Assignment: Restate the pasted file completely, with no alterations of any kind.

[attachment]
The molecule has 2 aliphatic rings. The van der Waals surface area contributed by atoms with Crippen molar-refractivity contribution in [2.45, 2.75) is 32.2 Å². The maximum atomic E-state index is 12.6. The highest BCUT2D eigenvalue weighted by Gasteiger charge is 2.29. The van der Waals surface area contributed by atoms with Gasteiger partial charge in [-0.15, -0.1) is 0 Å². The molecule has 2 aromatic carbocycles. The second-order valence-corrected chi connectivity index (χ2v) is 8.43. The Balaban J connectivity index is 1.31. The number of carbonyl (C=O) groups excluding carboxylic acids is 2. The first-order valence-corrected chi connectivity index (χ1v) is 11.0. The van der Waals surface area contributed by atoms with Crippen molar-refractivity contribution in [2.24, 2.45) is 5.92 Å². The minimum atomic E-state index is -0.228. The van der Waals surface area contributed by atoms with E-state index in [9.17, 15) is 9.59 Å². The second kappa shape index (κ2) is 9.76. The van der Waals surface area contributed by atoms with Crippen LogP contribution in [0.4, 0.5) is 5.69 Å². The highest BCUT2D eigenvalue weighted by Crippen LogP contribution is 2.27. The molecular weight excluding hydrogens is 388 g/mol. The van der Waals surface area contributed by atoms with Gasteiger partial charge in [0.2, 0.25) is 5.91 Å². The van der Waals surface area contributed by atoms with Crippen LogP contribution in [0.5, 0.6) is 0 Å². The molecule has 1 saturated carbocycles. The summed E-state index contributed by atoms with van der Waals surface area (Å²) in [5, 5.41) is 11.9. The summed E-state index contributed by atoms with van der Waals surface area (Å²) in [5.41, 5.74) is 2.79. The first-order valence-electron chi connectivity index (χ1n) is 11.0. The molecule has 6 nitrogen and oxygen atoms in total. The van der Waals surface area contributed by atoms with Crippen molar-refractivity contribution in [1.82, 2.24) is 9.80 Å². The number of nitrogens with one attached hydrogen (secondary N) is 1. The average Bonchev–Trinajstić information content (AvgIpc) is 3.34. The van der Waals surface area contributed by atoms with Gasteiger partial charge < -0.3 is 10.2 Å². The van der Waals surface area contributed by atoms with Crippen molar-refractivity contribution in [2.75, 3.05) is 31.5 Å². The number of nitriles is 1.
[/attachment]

The molecule has 2 aliphatic rings. The van der Waals surface area contributed by atoms with Crippen molar-refractivity contribution in [2.45, 2.75) is 32.2 Å². The maximum atomic E-state index is 12.6. The highest BCUT2D eigenvalue weighted by Gasteiger charge is 2.29. The van der Waals surface area contributed by atoms with Gasteiger partial charge in [-0.15, -0.1) is 0 Å². The molecule has 2 aromatic carbocycles. The second-order valence-corrected chi connectivity index (χ2v) is 8.43. The Balaban J connectivity index is 1.31. The number of carbonyl (C=O) groups excluding carboxylic acids is 2. The first-order valence-corrected chi connectivity index (χ1v) is 11.0. The van der Waals surface area contributed by atoms with Crippen molar-refractivity contribution in [2.24, 2.45) is 5.92 Å². The minimum atomic E-state index is -0.228. The van der Waals surface area contributed by atoms with E-state index in [9.17, 15) is 9.59 Å². The second kappa shape index (κ2) is 9.76. The van der Waals surface area contributed by atoms with Crippen LogP contribution in [0.4, 0.5) is 5.69 Å². The highest BCUT2D eigenvalue weighted by Crippen LogP contribution is 2.27. The molecular weight excluding hydrogens is 388 g/mol. The van der Waals surface area contributed by atoms with Gasteiger partial charge in [0.2, 0.25) is 5.91 Å². The van der Waals surface area contributed by atoms with Crippen LogP contribution in [0.5, 0.6) is 0 Å². The molecule has 1 saturated carbocycles. The summed E-state index contributed by atoms with van der Waals surface area (Å²) in [5, 5.41) is 11.9. The summed E-state index contributed by atoms with van der Waals surface area (Å²) in [5.41, 5.74) is 2.79. The first-order valence-electron chi connectivity index (χ1n) is 11.0. The molecule has 6 nitrogen and oxygen atoms in total. The van der Waals surface area contributed by atoms with Crippen molar-refractivity contribution in [1.82, 2.24) is 9.80 Å². The number of nitrogens with one attached hydrogen (secondary N) is 1. The average Bonchev–Trinajstić information content (AvgIpc) is 3.34. The van der Waals surface area contributed by atoms with Gasteiger partial charge < -0.3 is 10.2 Å². The van der Waals surface area contributed by atoms with Crippen molar-refractivity contribution in [2.75, 3.05) is 31.5 Å². The number of nitriles is 1.